Jude brings the teaching of the entire Bible about apostasy to a tremendous climax. He takes us back to the very dawn of human history. We are reminded of apostasy at the gate of Eden and within God’s ancient people Israel. Our thoughts are turned to princes and prophets, to saints and sinners, to eternal fire and everlasting darkness, to the sea and to the stars, to past judgments and future glory. We are taken into the unseen world for a strange and terrible story of the sin of fallen angels, and another of a dispute between Michael the archangel and Satan, whose antagonists who are set over against each other once more in mortal combat in Revelation 12.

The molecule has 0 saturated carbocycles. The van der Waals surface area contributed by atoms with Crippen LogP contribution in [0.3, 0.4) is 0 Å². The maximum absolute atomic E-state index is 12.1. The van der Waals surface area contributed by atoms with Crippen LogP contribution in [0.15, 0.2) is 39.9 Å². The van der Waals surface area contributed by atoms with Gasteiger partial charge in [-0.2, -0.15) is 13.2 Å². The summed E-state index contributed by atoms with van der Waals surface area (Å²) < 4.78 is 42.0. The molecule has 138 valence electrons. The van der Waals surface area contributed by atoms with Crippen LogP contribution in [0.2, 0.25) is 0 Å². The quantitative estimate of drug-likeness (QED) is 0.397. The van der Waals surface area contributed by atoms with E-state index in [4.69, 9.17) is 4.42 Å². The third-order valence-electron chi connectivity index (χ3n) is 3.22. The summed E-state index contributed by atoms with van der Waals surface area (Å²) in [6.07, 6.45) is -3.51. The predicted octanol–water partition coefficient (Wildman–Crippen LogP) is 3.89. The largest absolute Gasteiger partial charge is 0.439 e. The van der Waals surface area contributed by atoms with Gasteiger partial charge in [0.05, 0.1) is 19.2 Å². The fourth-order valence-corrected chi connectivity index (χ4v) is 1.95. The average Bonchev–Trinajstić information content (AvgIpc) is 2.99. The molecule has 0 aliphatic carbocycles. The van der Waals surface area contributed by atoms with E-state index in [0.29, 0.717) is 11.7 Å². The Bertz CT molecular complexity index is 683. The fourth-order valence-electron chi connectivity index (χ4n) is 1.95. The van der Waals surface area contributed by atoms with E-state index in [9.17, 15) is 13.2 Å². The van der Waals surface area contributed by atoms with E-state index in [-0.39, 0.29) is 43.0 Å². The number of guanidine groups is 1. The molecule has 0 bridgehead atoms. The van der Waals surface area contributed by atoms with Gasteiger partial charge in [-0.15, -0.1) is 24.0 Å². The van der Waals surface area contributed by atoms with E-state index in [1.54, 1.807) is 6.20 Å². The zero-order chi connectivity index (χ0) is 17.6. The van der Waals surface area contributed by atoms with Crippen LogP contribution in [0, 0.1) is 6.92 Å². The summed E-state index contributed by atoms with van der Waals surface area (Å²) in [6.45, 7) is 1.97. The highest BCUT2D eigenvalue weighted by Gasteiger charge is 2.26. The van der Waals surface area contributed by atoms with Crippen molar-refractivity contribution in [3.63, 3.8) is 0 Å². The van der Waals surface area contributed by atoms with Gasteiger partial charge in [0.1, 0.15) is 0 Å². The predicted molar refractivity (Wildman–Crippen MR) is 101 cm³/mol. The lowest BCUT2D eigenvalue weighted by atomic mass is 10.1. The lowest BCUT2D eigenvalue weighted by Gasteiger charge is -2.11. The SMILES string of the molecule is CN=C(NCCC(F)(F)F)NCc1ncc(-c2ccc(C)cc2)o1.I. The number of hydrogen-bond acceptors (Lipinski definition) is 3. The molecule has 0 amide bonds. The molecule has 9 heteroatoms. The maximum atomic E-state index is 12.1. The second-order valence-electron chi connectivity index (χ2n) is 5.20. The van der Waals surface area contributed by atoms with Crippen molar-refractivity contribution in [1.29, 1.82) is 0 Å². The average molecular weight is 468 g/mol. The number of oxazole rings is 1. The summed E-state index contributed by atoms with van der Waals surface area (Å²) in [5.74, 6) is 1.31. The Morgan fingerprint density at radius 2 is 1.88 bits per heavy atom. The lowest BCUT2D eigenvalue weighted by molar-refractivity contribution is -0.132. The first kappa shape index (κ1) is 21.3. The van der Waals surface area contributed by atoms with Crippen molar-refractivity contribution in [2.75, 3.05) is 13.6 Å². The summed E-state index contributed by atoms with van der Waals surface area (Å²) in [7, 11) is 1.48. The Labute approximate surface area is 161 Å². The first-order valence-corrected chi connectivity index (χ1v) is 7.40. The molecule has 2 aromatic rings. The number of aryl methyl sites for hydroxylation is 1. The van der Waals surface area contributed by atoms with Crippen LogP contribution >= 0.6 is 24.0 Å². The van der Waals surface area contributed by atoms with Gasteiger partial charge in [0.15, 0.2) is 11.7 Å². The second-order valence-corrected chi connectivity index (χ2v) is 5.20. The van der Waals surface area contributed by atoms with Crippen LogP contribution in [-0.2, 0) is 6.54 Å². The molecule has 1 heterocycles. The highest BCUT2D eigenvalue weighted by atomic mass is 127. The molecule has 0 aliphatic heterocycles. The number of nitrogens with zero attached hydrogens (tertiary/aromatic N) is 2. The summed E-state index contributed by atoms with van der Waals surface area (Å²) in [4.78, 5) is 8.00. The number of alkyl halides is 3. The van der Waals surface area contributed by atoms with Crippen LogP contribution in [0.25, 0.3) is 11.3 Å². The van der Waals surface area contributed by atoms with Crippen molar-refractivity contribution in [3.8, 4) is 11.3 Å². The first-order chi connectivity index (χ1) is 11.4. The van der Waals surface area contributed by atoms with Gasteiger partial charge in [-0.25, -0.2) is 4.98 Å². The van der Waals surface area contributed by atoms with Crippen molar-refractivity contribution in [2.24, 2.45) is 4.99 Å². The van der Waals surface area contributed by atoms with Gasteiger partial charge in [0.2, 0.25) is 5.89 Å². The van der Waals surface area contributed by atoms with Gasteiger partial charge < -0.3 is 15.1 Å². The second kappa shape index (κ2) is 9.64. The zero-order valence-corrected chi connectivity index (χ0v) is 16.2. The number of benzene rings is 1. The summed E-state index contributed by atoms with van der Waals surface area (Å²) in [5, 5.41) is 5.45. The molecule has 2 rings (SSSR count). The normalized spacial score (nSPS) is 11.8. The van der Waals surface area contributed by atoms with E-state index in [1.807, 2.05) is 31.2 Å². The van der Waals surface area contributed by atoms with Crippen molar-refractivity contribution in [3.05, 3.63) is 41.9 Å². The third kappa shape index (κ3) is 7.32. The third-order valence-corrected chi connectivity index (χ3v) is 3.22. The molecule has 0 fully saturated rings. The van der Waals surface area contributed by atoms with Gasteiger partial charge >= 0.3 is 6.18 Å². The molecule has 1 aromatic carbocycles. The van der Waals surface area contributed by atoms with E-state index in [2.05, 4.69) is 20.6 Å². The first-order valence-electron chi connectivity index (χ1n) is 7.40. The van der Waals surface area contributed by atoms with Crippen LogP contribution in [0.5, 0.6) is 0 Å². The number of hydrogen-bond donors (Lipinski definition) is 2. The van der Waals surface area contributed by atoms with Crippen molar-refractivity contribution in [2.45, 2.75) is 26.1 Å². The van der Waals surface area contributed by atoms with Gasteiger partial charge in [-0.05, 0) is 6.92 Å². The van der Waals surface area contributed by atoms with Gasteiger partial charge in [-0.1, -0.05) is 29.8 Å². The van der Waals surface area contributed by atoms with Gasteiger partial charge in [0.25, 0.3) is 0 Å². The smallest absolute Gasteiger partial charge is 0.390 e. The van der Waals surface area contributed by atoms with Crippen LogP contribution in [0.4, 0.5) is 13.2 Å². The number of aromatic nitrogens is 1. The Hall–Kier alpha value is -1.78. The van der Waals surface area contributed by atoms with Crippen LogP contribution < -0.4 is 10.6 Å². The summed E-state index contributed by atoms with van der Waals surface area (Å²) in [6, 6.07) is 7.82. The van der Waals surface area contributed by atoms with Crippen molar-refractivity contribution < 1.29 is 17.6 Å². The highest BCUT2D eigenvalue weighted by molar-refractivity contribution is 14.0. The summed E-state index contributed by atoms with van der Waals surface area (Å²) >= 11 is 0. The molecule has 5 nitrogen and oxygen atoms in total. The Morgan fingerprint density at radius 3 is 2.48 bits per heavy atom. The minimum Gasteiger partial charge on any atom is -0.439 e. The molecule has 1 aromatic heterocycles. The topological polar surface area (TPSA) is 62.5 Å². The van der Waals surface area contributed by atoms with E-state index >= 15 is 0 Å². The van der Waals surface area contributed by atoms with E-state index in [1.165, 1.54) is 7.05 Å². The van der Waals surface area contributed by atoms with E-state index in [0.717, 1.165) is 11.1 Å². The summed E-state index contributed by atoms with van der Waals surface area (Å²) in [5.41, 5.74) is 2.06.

It is a remarkable fact that the epistle of Jude has suffered neglect by Bible students and preachers in spite of its wealth of revelation and the tremendous sweep of its subject matter. The great expositor Alexander Maclaren, whose works have been published in seventeen volumes, has given us only three sermons on it. The twenty-five volumes of Biblical studies by Joseph Parker, known as The People’s Bible, contains but a single message on Jude. Only five pages in six thick books are devoted to this epistle in the beloved Jamieson, Fausset, and Brown Critical and Experimental Commentary. Of 844 pages in the great Bible Commentary dealing with Hebrews through Revelation a mere fourteen were set aside for this final epistle of the New Testament. There are twenty-three pages on Jude in the monumental Lange’s Commentary of twenty-five large volumes.